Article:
Slovenian Impressionism

The first consciously organized expression of the Slovenian character in art

Slovene impressionism revealed itself for the first time in 1900, with the exhibition in Ljubljana of the works of four artists – Rihard Jakopič, Matija Jama, Ivan Grohar and Matej Sternen.  Their ideas about art had taken shape in the stimulating milieu of the highly regarded Munich art school run by an influential expatriate Slovene, the artist and teacher Anton Ažbe, and they themselves were eager to win international recognition for Slovene painting. National consciousness had grown strong, and not only political but also literary and artistic figures sought freedom and an individual identity for their small country, then part of the Austro-Hungarian empire.

Reactions to the ‘new’ art – its political/national importance

The work of this core group of four had considerable impact on the art of the southern Slavs, yet the road to recognition was not always smooth. Their first exhibition was a success, but the second, held in 1902, was memorable for the public’s indifference and disparagement. Ironically it was this exhibition that clearly defined the four as impressionists and set the boundaries of Slovenian art.

The ‘failure’ was due essentially to a divergence of opinion, political as well as artistic, as to what constitutes memorable art, and how it could serve   political or nationalistic ends. Some authorities were critical of both the impressionist technique and choice of motifs, which they thought lacked dignity. What they looked for was a traditional style with grand allegorical themes that would express the country’s maturing aspirations.  But Rihard Jakopič uncompromisingly condemned the established academic painting as being artistically out of fashion and unchallenging. In his view, allegorical works were used as political tools, as propaganda for a morally feeble (and alien) governing society.  Unfortunately, while not all comments on the exhibits were unfavourable, the support of those who considered the impressionists’ work to be of international standard led to the artists being labelled as ‘foreigners’ on the domestic scene, imitative and ‘un-slovenian’.

Nature in Impressionist art

Although ‘Impressionism’ had developed from ‘plein-air’ naturalism in France it became the springboard for similar movements elsewhere in Europe. But nowhere had it succeeded in creating a school except at Škofja Loka, with Slovenes, who may have adopted the impressionist style of painting but did so two decades later, when Impressionism in France was already history, superseded by other ‘isms’. Moreover Slovenes struggled to master this technique independently of the French, and from a broader perspective, not seeing it as an end in itself but rather as a means to an end.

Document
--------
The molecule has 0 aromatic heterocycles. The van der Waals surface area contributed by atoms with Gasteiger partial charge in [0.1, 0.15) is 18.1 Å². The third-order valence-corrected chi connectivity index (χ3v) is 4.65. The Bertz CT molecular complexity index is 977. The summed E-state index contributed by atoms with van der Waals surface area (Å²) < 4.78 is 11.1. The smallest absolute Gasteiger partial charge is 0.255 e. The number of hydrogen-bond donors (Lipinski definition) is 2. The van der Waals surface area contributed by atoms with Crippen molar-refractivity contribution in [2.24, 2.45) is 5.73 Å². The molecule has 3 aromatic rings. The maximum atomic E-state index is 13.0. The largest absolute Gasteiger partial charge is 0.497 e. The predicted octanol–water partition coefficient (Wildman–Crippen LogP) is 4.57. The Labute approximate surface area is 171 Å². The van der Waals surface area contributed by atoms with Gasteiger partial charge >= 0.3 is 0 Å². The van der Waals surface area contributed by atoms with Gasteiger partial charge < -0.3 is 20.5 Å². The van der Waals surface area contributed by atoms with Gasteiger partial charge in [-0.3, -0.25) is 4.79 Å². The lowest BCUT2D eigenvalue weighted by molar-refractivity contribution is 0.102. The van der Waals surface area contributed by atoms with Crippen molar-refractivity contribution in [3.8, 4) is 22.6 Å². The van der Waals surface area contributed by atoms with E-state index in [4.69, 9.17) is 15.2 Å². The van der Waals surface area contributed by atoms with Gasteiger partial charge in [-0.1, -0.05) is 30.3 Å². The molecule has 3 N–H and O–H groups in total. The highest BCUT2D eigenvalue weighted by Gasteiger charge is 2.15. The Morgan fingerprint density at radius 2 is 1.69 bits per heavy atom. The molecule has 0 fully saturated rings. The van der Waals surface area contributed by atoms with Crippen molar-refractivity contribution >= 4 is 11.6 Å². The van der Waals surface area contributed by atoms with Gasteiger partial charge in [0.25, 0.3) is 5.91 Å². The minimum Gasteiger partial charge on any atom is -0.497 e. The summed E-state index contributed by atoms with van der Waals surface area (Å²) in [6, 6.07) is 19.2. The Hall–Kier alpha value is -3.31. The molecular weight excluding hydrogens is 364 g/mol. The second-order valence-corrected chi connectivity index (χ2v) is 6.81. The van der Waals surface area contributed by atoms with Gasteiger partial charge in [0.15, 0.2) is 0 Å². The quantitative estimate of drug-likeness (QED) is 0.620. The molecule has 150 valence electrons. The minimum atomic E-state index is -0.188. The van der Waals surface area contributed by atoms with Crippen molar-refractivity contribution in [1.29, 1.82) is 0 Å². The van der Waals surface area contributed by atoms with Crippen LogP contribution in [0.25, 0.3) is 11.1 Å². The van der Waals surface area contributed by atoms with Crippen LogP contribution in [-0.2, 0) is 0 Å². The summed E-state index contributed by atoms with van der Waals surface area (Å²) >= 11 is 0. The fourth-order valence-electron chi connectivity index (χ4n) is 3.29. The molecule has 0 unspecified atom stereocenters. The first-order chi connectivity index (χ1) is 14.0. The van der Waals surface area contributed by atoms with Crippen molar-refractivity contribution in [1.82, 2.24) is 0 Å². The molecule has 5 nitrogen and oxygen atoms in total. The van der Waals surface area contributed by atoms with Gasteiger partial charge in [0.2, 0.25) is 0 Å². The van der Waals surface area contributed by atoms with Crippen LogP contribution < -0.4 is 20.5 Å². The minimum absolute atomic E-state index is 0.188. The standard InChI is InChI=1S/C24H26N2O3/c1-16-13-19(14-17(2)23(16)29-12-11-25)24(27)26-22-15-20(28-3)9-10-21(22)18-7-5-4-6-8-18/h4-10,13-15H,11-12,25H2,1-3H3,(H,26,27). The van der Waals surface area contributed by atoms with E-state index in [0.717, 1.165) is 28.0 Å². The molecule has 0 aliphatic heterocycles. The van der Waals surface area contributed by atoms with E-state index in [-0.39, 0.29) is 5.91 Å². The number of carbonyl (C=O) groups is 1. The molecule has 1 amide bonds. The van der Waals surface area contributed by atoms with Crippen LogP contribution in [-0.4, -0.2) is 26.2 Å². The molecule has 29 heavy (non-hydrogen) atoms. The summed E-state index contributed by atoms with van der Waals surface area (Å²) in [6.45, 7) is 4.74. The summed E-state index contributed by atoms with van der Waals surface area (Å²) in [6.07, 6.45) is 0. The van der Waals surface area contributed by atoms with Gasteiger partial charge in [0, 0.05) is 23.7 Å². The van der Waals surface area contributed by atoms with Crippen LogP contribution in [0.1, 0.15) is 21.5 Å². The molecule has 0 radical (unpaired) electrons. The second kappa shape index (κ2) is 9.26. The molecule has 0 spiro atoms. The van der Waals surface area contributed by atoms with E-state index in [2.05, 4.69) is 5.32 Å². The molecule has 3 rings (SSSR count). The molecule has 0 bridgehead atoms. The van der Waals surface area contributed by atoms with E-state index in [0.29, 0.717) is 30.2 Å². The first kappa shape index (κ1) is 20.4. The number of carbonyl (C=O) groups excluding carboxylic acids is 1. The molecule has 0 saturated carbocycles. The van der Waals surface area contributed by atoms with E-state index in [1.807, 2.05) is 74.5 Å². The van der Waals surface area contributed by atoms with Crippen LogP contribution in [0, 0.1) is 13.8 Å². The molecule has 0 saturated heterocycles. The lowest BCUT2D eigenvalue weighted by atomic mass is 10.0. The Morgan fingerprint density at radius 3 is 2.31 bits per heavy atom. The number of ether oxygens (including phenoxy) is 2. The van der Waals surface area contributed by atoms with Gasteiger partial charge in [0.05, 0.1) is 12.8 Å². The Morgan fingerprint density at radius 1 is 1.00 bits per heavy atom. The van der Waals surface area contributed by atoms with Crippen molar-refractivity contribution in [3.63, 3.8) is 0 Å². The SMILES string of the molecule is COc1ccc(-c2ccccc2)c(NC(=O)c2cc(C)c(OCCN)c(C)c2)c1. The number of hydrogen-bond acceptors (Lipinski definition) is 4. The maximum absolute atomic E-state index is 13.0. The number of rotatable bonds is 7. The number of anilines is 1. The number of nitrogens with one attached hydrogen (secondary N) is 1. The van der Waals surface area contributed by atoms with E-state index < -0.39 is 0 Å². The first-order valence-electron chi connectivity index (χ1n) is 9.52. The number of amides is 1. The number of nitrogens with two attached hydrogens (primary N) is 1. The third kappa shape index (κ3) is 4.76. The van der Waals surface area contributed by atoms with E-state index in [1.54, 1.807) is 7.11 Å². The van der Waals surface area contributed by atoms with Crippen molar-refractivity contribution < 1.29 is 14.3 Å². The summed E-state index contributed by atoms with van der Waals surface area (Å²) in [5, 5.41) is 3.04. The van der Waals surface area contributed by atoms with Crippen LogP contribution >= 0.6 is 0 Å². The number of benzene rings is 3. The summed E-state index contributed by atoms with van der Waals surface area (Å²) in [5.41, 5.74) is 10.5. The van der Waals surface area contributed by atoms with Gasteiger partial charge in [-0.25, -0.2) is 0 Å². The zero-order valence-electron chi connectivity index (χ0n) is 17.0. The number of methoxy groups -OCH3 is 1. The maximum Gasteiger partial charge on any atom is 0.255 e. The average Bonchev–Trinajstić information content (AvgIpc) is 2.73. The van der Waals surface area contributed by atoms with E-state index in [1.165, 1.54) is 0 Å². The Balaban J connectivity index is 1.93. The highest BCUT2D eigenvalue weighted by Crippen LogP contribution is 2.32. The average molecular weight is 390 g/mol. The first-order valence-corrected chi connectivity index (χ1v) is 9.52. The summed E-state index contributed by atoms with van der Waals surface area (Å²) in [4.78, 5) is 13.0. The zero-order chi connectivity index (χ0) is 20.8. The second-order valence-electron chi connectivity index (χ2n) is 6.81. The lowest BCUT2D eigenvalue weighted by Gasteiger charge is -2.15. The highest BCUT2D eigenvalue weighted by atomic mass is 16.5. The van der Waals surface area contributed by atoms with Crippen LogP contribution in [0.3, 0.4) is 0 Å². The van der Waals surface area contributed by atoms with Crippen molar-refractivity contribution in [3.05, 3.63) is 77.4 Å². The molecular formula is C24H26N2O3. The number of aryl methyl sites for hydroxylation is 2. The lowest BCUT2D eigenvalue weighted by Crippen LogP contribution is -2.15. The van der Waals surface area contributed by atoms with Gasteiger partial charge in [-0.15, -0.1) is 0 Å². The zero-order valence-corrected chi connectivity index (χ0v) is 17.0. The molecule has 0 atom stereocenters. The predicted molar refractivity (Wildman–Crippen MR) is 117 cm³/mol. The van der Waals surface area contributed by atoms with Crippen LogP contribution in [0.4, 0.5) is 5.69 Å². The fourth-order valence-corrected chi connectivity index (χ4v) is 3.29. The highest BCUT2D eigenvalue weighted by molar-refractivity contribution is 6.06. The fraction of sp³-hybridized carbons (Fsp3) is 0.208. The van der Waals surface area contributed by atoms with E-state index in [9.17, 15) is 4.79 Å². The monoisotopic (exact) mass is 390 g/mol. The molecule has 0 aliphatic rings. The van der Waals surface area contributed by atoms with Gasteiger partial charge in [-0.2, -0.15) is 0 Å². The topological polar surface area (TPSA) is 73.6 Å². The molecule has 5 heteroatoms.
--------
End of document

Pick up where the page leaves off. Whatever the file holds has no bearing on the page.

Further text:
As Jakopič stated: ‘the repetition of nature does not satisfy me or my comrades.  We have tried, in mastering this technique, to express the most profound revelations of the human soul.’ Their works indeed possess strong symbolic and expressionist qualities, while their style has been described as the first consciously organized expression of the Slovene character in art, its essential nature being lyrical, visionary and gently melancholy.

International exhibitions and success

The rejection of Slovenian impressionists by their own proved to be a blessing in disguise, as they were led to exhibit abroad, and to great effect. Their exhibition at Miethke’s gallery in Vienna in 1904 was a triumph, especially as Impressionism did not flourish well on Austrian soil: yet it was precisely within the Austrian political framework that the Slovenian group, under the name of the Sava Club, developed and experienced its first international success. Paradoxically, the critics there recognized what the Slovenian public had not: the originality of the works and their expression of the Slovenian mood, something also enthusiastically acknowledged by the Slovenian literary movement ‘Moderna’, with writers Ivan Cankar and Oton Župančič at its head. After the Vienna exhibition Jakopič was joined by his colleagues at Škofja Loka, which became the ‘Barbizon’ of Slovenian Impressionism. It was at this time that the group received the distinction of being considered a ‘school’.